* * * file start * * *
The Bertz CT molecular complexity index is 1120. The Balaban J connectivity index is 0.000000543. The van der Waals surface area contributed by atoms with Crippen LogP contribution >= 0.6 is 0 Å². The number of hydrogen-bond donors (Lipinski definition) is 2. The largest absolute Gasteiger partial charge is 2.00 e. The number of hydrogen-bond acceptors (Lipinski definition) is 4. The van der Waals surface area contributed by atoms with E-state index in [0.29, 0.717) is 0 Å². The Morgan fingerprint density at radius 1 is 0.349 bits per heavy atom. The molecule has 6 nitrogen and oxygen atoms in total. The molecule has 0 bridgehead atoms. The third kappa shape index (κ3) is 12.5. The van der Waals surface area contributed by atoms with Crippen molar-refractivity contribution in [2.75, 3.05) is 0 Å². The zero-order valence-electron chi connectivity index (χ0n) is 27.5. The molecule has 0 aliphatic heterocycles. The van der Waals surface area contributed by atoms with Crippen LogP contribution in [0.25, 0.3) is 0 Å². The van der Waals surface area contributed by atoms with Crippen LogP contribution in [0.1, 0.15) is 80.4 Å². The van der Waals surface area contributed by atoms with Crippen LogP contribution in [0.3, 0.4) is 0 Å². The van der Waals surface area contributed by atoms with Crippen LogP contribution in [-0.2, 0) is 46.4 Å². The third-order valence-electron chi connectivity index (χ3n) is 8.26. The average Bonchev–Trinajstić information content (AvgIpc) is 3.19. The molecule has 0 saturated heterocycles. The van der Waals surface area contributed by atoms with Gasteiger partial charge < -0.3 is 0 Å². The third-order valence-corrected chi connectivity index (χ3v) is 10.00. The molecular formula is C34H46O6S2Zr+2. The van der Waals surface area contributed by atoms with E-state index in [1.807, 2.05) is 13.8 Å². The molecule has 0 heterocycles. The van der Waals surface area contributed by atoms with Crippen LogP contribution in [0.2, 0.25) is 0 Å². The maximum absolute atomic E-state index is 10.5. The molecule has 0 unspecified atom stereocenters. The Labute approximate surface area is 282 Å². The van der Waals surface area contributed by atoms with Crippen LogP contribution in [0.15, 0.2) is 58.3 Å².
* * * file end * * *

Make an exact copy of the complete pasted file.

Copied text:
The Bertz CT molecular complexity index is 1120. The Balaban J connectivity index is 0.000000543. The van der Waals surface area contributed by atoms with Crippen LogP contribution >= 0.6 is 0 Å². The number of hydrogen-bond donors (Lipinski definition) is 2. The largest absolute Gasteiger partial charge is 2.00 e. The number of hydrogen-bond acceptors (Lipinski definition) is 4. The van der Waals surface area contributed by atoms with E-state index in [0.29, 0.717) is 0 Å². The Morgan fingerprint density at radius 1 is 0.349 bits per heavy atom. The molecule has 6 nitrogen and oxygen atoms in total. The molecule has 0 bridgehead atoms. The third kappa shape index (κ3) is 12.5. The van der Waals surface area contributed by atoms with Crippen molar-refractivity contribution in [2.75, 3.05) is 0 Å². The zero-order valence-electron chi connectivity index (χ0n) is 27.5. The molecule has 0 aliphatic heterocycles. The van der Waals surface area contributed by atoms with Crippen LogP contribution in [0.25, 0.3) is 0 Å². The van der Waals surface area contributed by atoms with Crippen LogP contribution in [0.1, 0.15) is 80.4 Å². The van der Waals surface area contributed by atoms with Crippen LogP contribution in [0.3, 0.4) is 0 Å². The van der Waals surface area contributed by atoms with Crippen LogP contribution in [-0.2, 0) is 46.4 Å². The third-order valence-electron chi connectivity index (χ3n) is 8.26. The average Bonchev–Trinajstić information content (AvgIpc) is 3.19. The molecule has 0 saturated heterocycles. The van der Waals surface area contributed by atoms with Gasteiger partial charge < -0.3 is 0 Å². The third-order valence-corrected chi connectivity index (χ3v) is 10.00. The molecular formula is C34H46O6S2Zr+2. The van der Waals surface area contributed by atoms with E-state index in [1.807, 2.05) is 13.8 Å². The molecule has 0 heterocycles. The van der Waals surface area contributed by atoms with Crippen LogP contribution in [0.2, 0.25) is 0 Å². The maximum absolute atomic E-state index is 10.5. The molecule has 0 unspecified atom stereocenters. The Labute approximate surface area is 282 Å². The van der Waals surface area contributed by atoms with Crippen LogP contribution in [0.15, 0.2) is 58.3 Å².